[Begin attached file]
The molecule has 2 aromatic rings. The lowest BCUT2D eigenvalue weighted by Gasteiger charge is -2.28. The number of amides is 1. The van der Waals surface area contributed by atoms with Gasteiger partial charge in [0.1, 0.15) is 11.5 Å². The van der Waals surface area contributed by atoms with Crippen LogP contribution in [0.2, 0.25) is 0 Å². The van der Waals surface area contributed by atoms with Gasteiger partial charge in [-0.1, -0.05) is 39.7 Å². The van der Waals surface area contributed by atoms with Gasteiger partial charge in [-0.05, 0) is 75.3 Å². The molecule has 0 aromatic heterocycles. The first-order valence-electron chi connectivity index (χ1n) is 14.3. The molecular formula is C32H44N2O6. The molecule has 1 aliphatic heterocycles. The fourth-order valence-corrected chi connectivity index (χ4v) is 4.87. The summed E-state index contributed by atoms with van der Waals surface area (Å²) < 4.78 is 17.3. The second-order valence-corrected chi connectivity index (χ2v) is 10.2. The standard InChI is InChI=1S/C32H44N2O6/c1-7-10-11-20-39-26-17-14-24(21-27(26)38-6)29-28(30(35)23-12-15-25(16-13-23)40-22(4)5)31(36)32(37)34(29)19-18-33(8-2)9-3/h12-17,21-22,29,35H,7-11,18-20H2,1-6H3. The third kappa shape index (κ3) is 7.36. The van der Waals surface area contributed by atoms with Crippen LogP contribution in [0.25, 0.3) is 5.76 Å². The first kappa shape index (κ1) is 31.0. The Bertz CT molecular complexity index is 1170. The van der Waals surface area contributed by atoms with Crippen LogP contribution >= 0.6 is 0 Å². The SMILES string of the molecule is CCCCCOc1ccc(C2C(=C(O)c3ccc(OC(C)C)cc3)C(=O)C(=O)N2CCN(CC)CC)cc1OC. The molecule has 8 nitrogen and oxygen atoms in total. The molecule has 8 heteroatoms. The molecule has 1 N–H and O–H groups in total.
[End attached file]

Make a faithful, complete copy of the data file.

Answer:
The molecule has 2 aromatic rings. The lowest BCUT2D eigenvalue weighted by Gasteiger charge is -2.28. The number of amides is 1. The van der Waals surface area contributed by atoms with Gasteiger partial charge in [0.1, 0.15) is 11.5 Å². The van der Waals surface area contributed by atoms with Crippen LogP contribution in [0.2, 0.25) is 0 Å². The van der Waals surface area contributed by atoms with Gasteiger partial charge in [-0.1, -0.05) is 39.7 Å². The van der Waals surface area contributed by atoms with Gasteiger partial charge in [-0.05, 0) is 75.3 Å². The molecule has 0 aromatic heterocycles. The first-order valence-electron chi connectivity index (χ1n) is 14.3. The molecular formula is C32H44N2O6. The molecule has 1 aliphatic heterocycles. The fourth-order valence-corrected chi connectivity index (χ4v) is 4.87. The summed E-state index contributed by atoms with van der Waals surface area (Å²) < 4.78 is 17.3. The second-order valence-corrected chi connectivity index (χ2v) is 10.2. The standard InChI is InChI=1S/C32H44N2O6/c1-7-10-11-20-39-26-17-14-24(21-27(26)38-6)29-28(30(35)23-12-15-25(16-13-23)40-22(4)5)31(36)32(37)34(29)19-18-33(8-2)9-3/h12-17,21-22,29,35H,7-11,18-20H2,1-6H3. The third kappa shape index (κ3) is 7.36. The van der Waals surface area contributed by atoms with Crippen LogP contribution in [0.25, 0.3) is 5.76 Å². The first kappa shape index (κ1) is 31.0. The Bertz CT molecular complexity index is 1170. The van der Waals surface area contributed by atoms with Crippen LogP contribution >= 0.6 is 0 Å². The SMILES string of the molecule is CCCCCOc1ccc(C2C(=C(O)c3ccc(OC(C)C)cc3)C(=O)C(=O)N2CCN(CC)CC)cc1OC. The molecule has 8 nitrogen and oxygen atoms in total. The molecule has 8 heteroatoms. The molecule has 1 N–H and O–H groups in total.